Friday - Mar 22, 2019

City Departments

City of Asheville's technology roll out increases efficiency across departments

In an organization of more than 1,000 people, speedy and accurate information flow means not only increased efficiency but also real dollars. That’s an underlying theme that emerges when City of Asheville employees talk about the recently launched technology upgrade that provides not only swifter access to data but also easier communication between city departments

In the halls with Asheville Police Department's School Resource Officers

Before becoming a School Resource Officer, Jason Briscoe served in the military and worked as a patrol officer for the Asheville Police Department. But the Asheville native says working among students, teachers and administrators, first at Asheville Middle School, then at Asheville High, was an eye-opener. “My hat goes off to the teachers and principals


City of Asheville named as recipient of HUD and DOT Livable Communities award

The U.S. Department of Transportation has announced that the City of Asheville is among 62 nationwide recipients of sustainable community grant funding stemming from a collaboration between the DOT and the U.S. Department of Housing and Urban Development. (See the DOT press release here.) DOT and HUD announced a total of $68 million in Challenge

New Oakley Police Resource Center opens in East Asheville

The Asheville Police Department’s recently opened Oakley Resource Center is the result of a series of partnerships and collaborations, all of which, says APD Chief William Hogan, were critical to the project’s success. The 2,500 square-foot facility provides a satellite station for the APD’s Baker District, which serves north and east Asheville, and officially opened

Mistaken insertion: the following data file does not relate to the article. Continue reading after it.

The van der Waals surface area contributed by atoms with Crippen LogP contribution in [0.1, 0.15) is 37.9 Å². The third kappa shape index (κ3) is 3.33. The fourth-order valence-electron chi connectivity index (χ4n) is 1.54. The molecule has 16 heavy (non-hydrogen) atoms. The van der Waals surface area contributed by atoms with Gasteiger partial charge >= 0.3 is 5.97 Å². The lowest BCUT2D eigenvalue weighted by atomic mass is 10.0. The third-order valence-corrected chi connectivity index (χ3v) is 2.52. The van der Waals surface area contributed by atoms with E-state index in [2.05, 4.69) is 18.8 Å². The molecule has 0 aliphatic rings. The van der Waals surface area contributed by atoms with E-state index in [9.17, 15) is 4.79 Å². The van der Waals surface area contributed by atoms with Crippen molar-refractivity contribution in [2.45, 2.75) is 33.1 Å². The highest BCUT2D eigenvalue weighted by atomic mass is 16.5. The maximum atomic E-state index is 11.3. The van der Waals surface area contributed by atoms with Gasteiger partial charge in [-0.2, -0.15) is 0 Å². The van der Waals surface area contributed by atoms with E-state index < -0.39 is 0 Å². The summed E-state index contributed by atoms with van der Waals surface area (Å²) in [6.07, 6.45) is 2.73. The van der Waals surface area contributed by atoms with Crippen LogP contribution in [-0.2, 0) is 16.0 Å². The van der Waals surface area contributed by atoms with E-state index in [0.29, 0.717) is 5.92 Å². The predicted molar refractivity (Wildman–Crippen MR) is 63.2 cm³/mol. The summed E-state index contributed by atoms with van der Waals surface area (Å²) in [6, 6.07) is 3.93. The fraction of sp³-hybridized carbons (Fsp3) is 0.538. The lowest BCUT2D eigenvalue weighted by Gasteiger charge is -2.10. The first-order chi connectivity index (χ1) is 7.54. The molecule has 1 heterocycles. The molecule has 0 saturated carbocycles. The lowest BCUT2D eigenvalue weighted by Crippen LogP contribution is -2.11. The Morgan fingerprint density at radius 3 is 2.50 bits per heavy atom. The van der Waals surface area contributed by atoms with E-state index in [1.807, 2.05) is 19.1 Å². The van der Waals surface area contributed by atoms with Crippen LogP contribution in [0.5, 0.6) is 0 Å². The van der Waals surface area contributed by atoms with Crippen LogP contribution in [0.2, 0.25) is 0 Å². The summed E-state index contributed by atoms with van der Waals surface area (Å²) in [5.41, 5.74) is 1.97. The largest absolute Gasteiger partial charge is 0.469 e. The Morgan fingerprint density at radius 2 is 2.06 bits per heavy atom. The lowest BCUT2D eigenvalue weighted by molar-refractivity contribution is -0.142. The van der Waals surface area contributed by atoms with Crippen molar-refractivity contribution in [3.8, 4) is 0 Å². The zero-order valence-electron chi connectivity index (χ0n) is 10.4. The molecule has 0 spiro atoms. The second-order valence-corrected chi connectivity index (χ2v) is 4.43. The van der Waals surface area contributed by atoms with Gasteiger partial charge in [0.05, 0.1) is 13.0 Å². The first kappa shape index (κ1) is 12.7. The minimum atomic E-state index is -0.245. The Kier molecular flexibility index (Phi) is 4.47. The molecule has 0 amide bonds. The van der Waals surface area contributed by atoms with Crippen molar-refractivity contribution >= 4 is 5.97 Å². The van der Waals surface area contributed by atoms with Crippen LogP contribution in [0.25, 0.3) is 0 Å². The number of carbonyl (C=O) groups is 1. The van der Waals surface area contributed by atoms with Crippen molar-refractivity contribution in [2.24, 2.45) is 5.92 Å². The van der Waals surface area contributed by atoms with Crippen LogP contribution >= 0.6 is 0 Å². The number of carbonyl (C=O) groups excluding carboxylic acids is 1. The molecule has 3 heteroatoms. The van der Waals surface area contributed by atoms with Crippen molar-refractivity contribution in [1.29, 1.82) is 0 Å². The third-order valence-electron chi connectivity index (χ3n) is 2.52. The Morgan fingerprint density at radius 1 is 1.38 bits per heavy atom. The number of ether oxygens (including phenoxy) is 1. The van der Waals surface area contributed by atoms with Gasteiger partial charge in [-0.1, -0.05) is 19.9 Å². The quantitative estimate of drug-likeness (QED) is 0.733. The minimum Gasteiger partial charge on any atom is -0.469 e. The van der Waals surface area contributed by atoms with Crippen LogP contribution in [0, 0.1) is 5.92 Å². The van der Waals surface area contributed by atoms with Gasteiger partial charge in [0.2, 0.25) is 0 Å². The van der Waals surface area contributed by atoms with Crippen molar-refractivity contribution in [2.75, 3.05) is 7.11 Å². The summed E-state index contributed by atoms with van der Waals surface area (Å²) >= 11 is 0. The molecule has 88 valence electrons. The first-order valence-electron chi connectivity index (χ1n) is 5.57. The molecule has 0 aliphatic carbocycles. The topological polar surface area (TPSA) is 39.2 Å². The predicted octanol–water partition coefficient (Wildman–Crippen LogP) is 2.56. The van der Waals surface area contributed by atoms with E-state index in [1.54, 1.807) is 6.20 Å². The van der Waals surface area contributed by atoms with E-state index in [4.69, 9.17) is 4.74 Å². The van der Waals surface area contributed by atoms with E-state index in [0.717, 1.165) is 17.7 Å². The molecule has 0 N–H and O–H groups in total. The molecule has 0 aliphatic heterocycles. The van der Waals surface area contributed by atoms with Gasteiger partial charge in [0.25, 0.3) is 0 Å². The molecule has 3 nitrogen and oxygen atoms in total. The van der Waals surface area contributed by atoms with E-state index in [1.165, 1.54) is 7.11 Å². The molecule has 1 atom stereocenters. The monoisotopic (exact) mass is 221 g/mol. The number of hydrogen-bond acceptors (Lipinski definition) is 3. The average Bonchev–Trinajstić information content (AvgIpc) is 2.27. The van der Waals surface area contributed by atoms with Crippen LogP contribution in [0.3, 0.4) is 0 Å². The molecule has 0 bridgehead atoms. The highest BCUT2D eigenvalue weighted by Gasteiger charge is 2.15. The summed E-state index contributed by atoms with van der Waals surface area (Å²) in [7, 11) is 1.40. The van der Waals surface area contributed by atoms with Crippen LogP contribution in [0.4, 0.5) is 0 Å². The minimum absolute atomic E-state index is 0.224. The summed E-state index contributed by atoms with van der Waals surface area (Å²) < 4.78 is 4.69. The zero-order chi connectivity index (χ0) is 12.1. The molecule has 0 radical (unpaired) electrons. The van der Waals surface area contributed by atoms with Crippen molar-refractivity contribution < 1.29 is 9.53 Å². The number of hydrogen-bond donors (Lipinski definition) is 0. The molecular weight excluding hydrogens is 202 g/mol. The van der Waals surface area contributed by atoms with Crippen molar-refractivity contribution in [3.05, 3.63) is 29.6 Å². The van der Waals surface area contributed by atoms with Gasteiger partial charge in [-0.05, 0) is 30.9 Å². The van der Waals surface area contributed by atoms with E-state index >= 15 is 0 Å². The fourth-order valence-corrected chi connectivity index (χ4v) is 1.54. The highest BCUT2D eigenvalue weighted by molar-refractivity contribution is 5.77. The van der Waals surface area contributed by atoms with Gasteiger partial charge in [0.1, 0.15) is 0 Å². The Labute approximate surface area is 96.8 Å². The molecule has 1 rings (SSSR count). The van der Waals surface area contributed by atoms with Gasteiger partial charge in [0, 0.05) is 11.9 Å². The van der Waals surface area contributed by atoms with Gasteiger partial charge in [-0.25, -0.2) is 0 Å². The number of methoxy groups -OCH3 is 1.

Land-Of-Sky Regional Council wins $1.6 million Sustainable Communities Grant

The Land-of-Sky Regional Council has been awarded a $1.6 million grant through the U.S. Department of Housing and Urban Development for Sustainable Housing and Community Planning in Western North Carolina. The Council is the lead agency in a WNC Livable Communities effort and a consortium of partners that includes the City of Asheville. The Livable

Creating a wetland to improve water quality

A year ago, Dingle Creek, which runs through South Asheville and developed areas of Hendersonville Road, was on a short list of at-risk streams experiencing erosion and heightened sediment pollution due to increased development in the area. A 2008 City of Asheville study of the Dingle Creek watershed funded by a grant from the Clean


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